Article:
In the video below, the Brazilian climate scientist Antonio Donato Nobre describes how the "river in the sky" works. This perspective is only recently understood as the new data of global monitoring have combined with computer modeling technology to let us see what's going on in the air above us. It's an amazing story of a forest of 600 billion "geysers" determining global weather patterns. Please have a look.



[note: to see the English subtitles in the video, click on the red CC button at the lower right of the player frame.]

Brazil is at a crossroads of change. Will it follow the global model from the past, where short-term greed overwhelmed concerns for sustainability, or will it embrace new ways that honor limits and promote restoration and renewal? Writing about the struggle over a new Forest Code, Steve Schwartzman at the Environmental Defense Fund notes that many Brazilians oppose continued deforestation and support a new 21st Century vision of sustainability based on stopping deforestation.

Ten former environment minsters wrote, in a letter to President Dilma Rousseff,
"We understand… that history has reserved for our times… above all, the opportunity to lead a great collective effort for Brazil to proceed on its pathway as a nation that develops with social justice and environmental sustainability."
This new vision of sustainable development is supported by a range of interests -- the scientific community, the National Council of Brazilian Bishops, the national association of attorneys, small farmers' organizations and environmentalists -- but it is butting up against traditional "conquistador" ways of past agricultural and energy expansion.  In Brazil, many large agriculture, energy and mining interests still push for policies that produce more deforestation, demanding amnesty for past environmental crimes and release from requirements for establishing forest reserves as in the current battle over proposed Forest Code changes.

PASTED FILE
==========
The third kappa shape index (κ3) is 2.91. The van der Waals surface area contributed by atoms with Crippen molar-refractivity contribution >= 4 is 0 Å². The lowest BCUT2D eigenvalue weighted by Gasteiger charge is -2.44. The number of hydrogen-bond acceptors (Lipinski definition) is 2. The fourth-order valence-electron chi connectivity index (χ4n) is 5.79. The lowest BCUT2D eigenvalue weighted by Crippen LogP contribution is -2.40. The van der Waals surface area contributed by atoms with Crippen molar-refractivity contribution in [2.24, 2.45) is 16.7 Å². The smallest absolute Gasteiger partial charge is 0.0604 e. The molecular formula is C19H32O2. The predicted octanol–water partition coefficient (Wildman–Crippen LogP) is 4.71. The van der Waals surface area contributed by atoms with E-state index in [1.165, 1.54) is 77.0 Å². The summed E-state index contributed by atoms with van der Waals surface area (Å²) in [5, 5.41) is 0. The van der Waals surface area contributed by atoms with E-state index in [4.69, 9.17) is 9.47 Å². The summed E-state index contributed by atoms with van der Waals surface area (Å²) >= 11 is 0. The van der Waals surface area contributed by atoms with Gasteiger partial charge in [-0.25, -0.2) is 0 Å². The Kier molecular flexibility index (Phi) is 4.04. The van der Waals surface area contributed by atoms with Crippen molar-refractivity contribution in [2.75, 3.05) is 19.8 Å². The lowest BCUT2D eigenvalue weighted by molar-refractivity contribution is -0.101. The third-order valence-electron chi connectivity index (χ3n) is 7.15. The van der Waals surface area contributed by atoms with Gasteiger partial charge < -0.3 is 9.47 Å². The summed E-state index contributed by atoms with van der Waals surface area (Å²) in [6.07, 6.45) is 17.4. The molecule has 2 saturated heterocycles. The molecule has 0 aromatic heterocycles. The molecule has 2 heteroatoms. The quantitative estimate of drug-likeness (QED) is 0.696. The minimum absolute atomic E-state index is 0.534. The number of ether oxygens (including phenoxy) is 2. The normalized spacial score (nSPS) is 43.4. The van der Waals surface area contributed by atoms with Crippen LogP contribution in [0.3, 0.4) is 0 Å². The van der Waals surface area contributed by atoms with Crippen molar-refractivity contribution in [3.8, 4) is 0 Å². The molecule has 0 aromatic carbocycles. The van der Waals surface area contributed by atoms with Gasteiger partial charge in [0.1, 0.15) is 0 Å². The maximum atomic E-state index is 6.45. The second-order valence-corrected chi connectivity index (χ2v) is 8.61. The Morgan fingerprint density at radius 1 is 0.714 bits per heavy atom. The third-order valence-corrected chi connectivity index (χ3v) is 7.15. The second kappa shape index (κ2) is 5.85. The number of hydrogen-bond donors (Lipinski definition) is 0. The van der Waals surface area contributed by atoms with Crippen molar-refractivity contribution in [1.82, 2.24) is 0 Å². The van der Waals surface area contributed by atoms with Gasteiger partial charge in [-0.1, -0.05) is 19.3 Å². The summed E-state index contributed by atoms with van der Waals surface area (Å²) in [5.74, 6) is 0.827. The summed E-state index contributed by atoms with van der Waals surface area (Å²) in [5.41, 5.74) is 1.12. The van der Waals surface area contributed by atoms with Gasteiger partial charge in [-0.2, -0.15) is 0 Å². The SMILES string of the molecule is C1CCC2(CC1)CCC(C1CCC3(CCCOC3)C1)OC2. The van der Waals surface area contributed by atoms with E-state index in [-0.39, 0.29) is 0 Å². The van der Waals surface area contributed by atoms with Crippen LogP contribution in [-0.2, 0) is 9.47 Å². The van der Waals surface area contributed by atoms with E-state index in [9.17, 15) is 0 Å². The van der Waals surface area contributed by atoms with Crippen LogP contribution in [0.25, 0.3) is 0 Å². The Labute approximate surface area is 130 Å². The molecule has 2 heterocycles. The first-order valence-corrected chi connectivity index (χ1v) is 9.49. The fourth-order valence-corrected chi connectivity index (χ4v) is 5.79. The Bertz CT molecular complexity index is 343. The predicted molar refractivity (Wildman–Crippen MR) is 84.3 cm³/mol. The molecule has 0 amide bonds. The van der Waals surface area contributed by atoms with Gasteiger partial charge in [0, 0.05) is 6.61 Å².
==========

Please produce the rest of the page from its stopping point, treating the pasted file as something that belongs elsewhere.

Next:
There are immense consequences of not having effective limits on deforestation. Look below at what happened as human activity expanded in the Amazon state of Rondonia during the most recent decade. On the ground, perhaps, each person saw themselves as just developing a farm or building a homestead or doing Brazilian business-as-usual in a giant forest that seemed infinite. But the cumulative impact was huge. Here are the NASA satellite images of the 2000-2009 land use changes wrought on a 500km wide area.

amazon_deforestation_20000730

amazon_deforestation_20090821

At the present "crossroads" the question is whether the above pattern of destruction will go on to new areas.

The mega-dams and the Brazilian Forest Code struggles present choices that have global consequences, they flag our planetary future. In the case of Belo Monte, dam construction will displace the people whose culture and lifestyle depend on the Xingu River and it will bring in a huge work force that will settle new areas. As the deforestation progresses, the "river in the sky" changes creating more extreme droughts and floods in distant regions and people far away from the Xingu will discover that their own cultures and lifestyles are also being unsettled.

Changes in one place create changes in other places, and that's how we are all related to these Amazonian struggles. Not merely in our hearts and minds, but also in our lives, the future of local people is our future. The climate is telling us that we are all connected and, in Brazil, the rate of deforestation is revealing how things are going.